According to Cigna’s 2020 Loneliness Index, there is a loneliness epidemic in America, with three in five adults (61%) reporting they are lonely (a 7% increase from 2018). During the Coronavirus pandemic, researchers expect greater social isolation and social distancing will have negative effects on employees, especially ones who already feel lonely or isolated.
Each weekday, NBC’s nightly news includes a final “Inspiring America” story. These stories showcase people who make a difference in the lives of others. They remind us that small actions can have a large impact to better our world. Consider, Jadav Payeng, “The Forest Man of India.” Saddened by how erosion and the changing ecosystem had destroyed the river island he loved, he began to plant one tree sapling each day on this decimated Island. Now, after almost 40 years, the trees he planted have reclaimed more than 1300 acres and become an Island with lush forests and abundant wildlife.
When people from Louisiana hear the word Crawfish (crayfish, mudbugs or crawdads), most imagine crawfish boils and mouth-watering crawfish tail recipes. Locals catch crawfish using a string and bait, trap or even by hand. Once the crawfish are captured, they’re placed in a pail. First-timers are often surprised that these pails rarely include lids. They think that without a lid, the crawfish will crawl out. While they do try, once they reach the rim, other crawfish reach up, climb on and pull them back down. None of the crawfish escape.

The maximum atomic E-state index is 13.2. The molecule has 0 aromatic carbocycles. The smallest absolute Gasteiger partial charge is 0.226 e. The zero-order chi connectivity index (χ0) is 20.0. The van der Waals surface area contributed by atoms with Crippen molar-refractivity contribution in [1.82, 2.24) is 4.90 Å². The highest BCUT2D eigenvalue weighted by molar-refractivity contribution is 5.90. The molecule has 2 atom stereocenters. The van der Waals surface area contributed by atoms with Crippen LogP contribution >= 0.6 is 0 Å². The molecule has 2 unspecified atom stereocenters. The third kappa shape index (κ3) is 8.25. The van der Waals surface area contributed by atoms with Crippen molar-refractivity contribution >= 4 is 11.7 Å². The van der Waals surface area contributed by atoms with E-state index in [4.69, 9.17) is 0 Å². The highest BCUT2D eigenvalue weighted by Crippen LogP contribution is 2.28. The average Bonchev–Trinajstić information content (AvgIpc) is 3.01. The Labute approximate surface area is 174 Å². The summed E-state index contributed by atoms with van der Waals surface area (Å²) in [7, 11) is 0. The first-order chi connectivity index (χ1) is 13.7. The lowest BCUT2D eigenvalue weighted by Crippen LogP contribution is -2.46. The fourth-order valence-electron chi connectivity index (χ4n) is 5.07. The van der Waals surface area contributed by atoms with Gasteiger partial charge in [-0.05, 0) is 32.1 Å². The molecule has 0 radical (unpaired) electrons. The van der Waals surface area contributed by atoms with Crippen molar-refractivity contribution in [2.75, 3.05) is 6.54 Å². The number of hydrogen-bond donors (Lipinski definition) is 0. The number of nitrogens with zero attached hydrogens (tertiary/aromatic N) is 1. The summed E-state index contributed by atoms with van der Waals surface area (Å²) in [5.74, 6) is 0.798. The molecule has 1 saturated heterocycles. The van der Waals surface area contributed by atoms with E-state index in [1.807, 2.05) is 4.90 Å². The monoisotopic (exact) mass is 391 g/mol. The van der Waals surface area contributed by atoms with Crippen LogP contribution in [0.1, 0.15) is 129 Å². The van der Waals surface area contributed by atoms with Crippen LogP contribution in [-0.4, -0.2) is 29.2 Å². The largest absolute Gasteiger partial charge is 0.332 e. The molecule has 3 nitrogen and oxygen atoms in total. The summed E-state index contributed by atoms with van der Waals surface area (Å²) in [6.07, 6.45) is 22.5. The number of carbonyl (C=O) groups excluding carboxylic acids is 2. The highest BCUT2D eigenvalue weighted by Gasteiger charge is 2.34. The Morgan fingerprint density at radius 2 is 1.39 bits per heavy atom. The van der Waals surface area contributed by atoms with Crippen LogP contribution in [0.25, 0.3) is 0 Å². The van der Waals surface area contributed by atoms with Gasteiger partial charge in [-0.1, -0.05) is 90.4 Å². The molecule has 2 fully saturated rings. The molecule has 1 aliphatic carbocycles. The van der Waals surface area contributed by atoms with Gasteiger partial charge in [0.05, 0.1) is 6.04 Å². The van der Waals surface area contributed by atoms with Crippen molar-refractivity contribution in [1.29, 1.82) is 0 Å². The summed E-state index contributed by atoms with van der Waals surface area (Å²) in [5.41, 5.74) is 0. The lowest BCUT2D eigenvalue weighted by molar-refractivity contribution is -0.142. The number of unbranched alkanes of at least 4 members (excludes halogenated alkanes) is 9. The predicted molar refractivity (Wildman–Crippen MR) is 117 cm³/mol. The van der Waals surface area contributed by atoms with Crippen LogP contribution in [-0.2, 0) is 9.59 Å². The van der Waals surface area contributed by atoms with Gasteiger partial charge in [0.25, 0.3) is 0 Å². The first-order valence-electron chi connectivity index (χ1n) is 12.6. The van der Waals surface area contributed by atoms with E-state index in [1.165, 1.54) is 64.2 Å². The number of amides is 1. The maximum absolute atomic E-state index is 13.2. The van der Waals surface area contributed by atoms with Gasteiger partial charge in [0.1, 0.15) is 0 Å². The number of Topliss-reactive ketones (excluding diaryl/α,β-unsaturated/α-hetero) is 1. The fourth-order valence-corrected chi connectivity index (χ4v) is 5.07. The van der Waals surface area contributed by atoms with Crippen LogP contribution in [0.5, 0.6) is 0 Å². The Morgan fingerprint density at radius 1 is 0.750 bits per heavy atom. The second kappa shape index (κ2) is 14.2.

Leaders who have been recently promoted often discover they’ve inherited team members who they may not have chosen on their own. In fact, many leadership changes and promotions are designed to “clean-up” what other leaders have left behind. A leader’s future success depends on his or her ability to play the hand they’ve been dealt.
Kind acts have distinct benefits for leaders. And with recent natural disasters, violence and tragedies across our nation and around the world, employees seek leaders who offer encouragement and kind acts to help renew the human spirit. Take a moment to choose an act of leadership kindness today. Make a donation, volunteer, send a note or do something unexpected.
The Cajun Navy, an informal network of good Samaritans with small watercraft, mobilized once again in the last few weeks—this time to help the victims of Hurricanes Florence and Michael. Formed as a response to Katrina in 2005, the so-called Cajun Navy has saved thousands of stranded people and lives. Their emergent activity, now an integral component of hurricane disaster relief, has similar characteristics to what many Amish families experience with barn-raising when disaster strikes in their communities.